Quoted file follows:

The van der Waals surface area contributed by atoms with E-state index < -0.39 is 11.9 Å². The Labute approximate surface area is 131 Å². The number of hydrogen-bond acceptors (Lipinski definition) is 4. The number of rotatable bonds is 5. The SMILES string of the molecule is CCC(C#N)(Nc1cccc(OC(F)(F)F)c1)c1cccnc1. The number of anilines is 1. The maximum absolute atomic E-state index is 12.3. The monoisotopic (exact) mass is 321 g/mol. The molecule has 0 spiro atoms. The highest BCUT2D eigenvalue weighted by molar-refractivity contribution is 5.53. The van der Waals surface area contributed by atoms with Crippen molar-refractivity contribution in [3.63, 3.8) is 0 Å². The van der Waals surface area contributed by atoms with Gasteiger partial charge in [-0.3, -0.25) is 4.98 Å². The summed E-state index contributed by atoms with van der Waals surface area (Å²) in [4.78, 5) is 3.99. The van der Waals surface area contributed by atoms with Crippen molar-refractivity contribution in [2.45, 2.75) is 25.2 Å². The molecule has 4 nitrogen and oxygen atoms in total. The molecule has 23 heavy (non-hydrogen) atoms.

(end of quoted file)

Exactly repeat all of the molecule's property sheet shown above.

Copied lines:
The van der Waals surface area contributed by atoms with E-state index < -0.39 is 11.9 Å². The Labute approximate surface area is 131 Å². The number of hydrogen-bond acceptors (Lipinski definition) is 4. The number of rotatable bonds is 5. The SMILES string of the molecule is CCC(C#N)(Nc1cccc(OC(F)(F)F)c1)c1cccnc1. The number of anilines is 1. The maximum absolute atomic E-state index is 12.3. The monoisotopic (exact) mass is 321 g/mol. The molecule has 0 spiro atoms. The highest BCUT2D eigenvalue weighted by molar-refractivity contribution is 5.53. The van der Waals surface area contributed by atoms with Crippen molar-refractivity contribution in [3.63, 3.8) is 0 Å². The van der Waals surface area contributed by atoms with Gasteiger partial charge in [-0.3, -0.25) is 4.98 Å². The summed E-state index contributed by atoms with van der Waals surface area (Å²) in [4.78, 5) is 3.99. The van der Waals surface area contributed by atoms with Crippen molar-refractivity contribution in [2.45, 2.75) is 25.2 Å². The molecule has 4 nitrogen and oxygen atoms in total. The molecule has 23 heavy (non-hydrogen) atoms.